Digital pen reviews with snapshotThe pen, once mightier than the sword, has been getting trounced by the keyboard in the computer era. Now and then there's a push toward "pen-based computing" that doesn't get very far.

But in a test of the latest crop of pens that combine ink with digital technology, at least one stands out as a useful tool and a complement to the keyboard.

All three pens I tested record what the user writes, and can transfer an image of those notes to a PC. The standout of the group is the LiveScribe Pulse, which also records audio as you're writing. Later, you can tap a place in your notes, and the pen will play back what it was hearing when that was written.

As you can imagine, this is something of a Holy Grail for journalists, who run around with notepads and voice recorders. A classic problem for us is finding the right place in an audio recording without listening through the whole thing. The Pulse solves this problem.

Students also should pay attention to this pen. There is probably no better gadget for taking notes in class, except perhaps a Tablet PC, which allows you to write on the screen. But Tablet PCs are expensive and more difficult to use than the Pulse, which works with standard Windows PCs. You can also use it in a more limited fashion without a PC.

A Pulse with 1 gigabyte of memory costs $149 from LiveScribe's Web site. A model with twice as much memory costs $199, but the cheaper model has room for 35 hours of audio at the highest quality setting, or more than 100 hours at a lower setting, so it's a good value.

The greatest limitation of the Pulse is that it only works with special paper, preprinted with a pattern of dots. These are picked up by a small camera in the pen (this is the reason the pen is about as thick as a cigar), which lets it figure out where it is on a page. The pen comes with a 100-sheet college-ruled notebook. You can buy a four-pack of additional notebooks from the site for $19.95. Later this summer, LiveScribe hopes to make it possible for users to print their own paper.

The dot-sensing technology in the pen comes from a Swedish company, Anoto, and has been incorporated in a number of pens from other companies.

Another example is the Nokia Digital Pen SU-27W, which uses Bluetooth technology to transfer notes to a cell phone. Dash off a message on one of the small notepads that come with the $299.95 pen, and you can send it as a text message or as picture message through the phone.

The utility of this is hard to grasp. For your note to be converted to a text message, the phone needs to guess at what your handwriting means. If you use block letters, it does a decent job, but any sort of cursive will confuse it, and no wonder — even powerful computers can have a hard time interpreting handwriting.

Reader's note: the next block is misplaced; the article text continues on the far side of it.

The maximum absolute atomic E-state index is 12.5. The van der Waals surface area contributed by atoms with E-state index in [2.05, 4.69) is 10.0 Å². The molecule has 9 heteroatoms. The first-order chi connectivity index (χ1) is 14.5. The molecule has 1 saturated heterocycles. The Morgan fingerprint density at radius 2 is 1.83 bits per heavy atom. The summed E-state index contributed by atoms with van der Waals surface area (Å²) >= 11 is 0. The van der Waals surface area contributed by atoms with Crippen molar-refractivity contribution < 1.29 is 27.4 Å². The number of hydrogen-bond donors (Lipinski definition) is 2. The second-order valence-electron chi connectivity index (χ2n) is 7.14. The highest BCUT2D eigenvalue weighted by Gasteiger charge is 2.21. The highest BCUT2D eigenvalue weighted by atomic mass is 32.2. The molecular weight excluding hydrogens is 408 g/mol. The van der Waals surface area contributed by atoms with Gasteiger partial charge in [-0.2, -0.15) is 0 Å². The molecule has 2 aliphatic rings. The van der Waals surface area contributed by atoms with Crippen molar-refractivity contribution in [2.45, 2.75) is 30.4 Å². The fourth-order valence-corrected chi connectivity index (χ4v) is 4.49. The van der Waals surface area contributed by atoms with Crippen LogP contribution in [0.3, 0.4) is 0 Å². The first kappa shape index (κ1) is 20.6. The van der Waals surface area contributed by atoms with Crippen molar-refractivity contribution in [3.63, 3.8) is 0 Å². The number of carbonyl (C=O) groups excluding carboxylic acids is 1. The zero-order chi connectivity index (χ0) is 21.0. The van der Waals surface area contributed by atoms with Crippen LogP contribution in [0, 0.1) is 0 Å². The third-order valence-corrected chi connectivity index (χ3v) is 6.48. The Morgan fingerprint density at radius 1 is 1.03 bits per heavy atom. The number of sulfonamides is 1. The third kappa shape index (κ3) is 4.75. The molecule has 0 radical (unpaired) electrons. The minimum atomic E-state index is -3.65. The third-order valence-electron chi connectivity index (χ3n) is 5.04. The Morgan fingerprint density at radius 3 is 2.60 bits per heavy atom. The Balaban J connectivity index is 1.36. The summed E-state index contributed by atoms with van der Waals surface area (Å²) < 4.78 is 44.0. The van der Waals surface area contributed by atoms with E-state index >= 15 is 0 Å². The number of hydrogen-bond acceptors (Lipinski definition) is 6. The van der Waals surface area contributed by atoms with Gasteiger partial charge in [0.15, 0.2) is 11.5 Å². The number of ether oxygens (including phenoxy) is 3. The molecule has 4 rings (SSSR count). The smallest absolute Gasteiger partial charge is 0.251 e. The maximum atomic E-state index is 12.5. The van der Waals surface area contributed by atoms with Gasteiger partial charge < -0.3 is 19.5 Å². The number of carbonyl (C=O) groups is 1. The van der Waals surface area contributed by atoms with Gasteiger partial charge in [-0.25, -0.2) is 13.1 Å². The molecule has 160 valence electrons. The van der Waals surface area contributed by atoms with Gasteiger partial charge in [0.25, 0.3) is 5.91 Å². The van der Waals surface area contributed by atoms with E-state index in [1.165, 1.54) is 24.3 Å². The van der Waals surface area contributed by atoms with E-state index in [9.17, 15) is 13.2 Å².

You can bypass the text conversion by sending the note as a picture, but you really don't need a $299.95 pen and a special notepad to do that, just a cell-phone with autofocus camera. Write your note on any kind of paper, photograph it and send it off. Not as legible as text message, but more personal, for sure.

The Nokia pen can also transfer the notes to a PC, and does a decent job of this, but I really missed the audio-recording feature of the Pulse.

The third pen, the Iogear Mobile Digital Scribe, uses a completely different technology. It doesn't need preprinted paper. Instead, you attach a small "clip" with an LCD screen to the notepad you're using. The pen, which is the size of a regular ballpoint, signals its position to the clip using ultrasonic pulses and invisible infrared light. Connect the clip to your computer to transfer the notes.

The major virtue of this is that it can be used with any notepad. But as with the Nokia pen, the utility is questionable. If you need to save your notes on the PC, you can photograph them or scan them without using a digital pen. The pen does make the process easier, and the notes are clearer, but here and there I found that the clip missed part of a letter.

By tethering the clip to the computer, you can use the pen to control your mouse cursor, much like the dedicated pen tablets graphics artists use. This looks fun, but again, it's not very useful, and dedicated tablets do a better job.

The software that comes with the $129.95 Digital Scribe had the supremely annoying habit of launching when the computer started, and sending up an alert bubble every time, saying that the clip was not connected. This feature could not be turned off.

The LiveScribe Pulse software also had some odd limitations. I was unable to install it on my work computer because the "My Documents" folder was on another computer in the network. There's no way to convert the notes into a text file, or turn notes into e-mail, but you can upload your notes to LiveScribe's Web site to share them, with audio included. The LiveScribe, like the other pens, comes with Windows software only.

But at least the Pulse demonstrated that pens can still be relevant. Sure, you can bring a laptop to a lecture to take notes, but that means you need one eye on the screen. When writing by hand, it's much easier to pay attention to the speaker (and you can draw diagrams too). This is even more important in interviews, where taking notes by hand allows you to maintain more eye contact. Even in a digital world, that's important.

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